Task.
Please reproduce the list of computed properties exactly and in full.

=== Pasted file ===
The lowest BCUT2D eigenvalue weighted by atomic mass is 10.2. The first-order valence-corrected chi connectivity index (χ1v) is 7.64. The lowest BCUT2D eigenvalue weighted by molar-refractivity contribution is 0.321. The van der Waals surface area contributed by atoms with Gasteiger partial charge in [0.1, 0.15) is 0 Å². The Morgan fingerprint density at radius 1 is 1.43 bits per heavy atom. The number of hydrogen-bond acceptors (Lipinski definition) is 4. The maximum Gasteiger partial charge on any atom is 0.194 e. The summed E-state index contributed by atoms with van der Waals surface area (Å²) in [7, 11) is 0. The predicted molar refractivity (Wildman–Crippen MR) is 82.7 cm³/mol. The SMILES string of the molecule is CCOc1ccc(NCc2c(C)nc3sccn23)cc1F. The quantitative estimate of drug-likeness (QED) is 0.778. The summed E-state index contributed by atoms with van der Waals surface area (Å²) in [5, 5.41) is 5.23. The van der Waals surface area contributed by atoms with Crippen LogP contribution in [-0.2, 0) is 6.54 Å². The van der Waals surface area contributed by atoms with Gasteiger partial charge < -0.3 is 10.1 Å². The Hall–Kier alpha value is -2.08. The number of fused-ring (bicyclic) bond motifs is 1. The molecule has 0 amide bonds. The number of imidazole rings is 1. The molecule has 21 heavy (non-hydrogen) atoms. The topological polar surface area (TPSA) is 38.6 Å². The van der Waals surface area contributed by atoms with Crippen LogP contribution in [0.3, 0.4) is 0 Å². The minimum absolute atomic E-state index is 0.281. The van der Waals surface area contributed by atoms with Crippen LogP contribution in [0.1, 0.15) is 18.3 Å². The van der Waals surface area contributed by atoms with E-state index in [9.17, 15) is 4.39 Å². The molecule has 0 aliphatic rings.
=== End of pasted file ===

The lowest BCUT2D eigenvalue weighted by atomic mass is 10.2. The first-order valence-corrected chi connectivity index (χ1v) is 7.64. The lowest BCUT2D eigenvalue weighted by molar-refractivity contribution is 0.321. The van der Waals surface area contributed by atoms with Gasteiger partial charge in [0.1, 0.15) is 0 Å². The Morgan fingerprint density at radius 1 is 1.43 bits per heavy atom. The number of hydrogen-bond acceptors (Lipinski definition) is 4. The maximum Gasteiger partial charge on any atom is 0.194 e. The summed E-state index contributed by atoms with van der Waals surface area (Å²) in [7, 11) is 0. The predicted molar refractivity (Wildman–Crippen MR) is 82.7 cm³/mol. The SMILES string of the molecule is CCOc1ccc(NCc2c(C)nc3sccn23)cc1F. The quantitative estimate of drug-likeness (QED) is 0.778. The summed E-state index contributed by atoms with van der Waals surface area (Å²) in [5, 5.41) is 5.23. The van der Waals surface area contributed by atoms with Crippen LogP contribution in [-0.2, 0) is 6.54 Å². The van der Waals surface area contributed by atoms with Gasteiger partial charge < -0.3 is 10.1 Å². The Hall–Kier alpha value is -2.08. The number of fused-ring (bicyclic) bond motifs is 1. The molecule has 0 amide bonds. The number of imidazole rings is 1. The molecule has 21 heavy (non-hydrogen) atoms. The topological polar surface area (TPSA) is 38.6 Å². The van der Waals surface area contributed by atoms with Crippen LogP contribution in [0.3, 0.4) is 0 Å². The minimum absolute atomic E-state index is 0.281. The van der Waals surface area contributed by atoms with Crippen LogP contribution in [0.1, 0.15) is 18.3 Å². The van der Waals surface area contributed by atoms with E-state index in [9.17, 15) is 4.39 Å². The molecule has 0 aliphatic rings.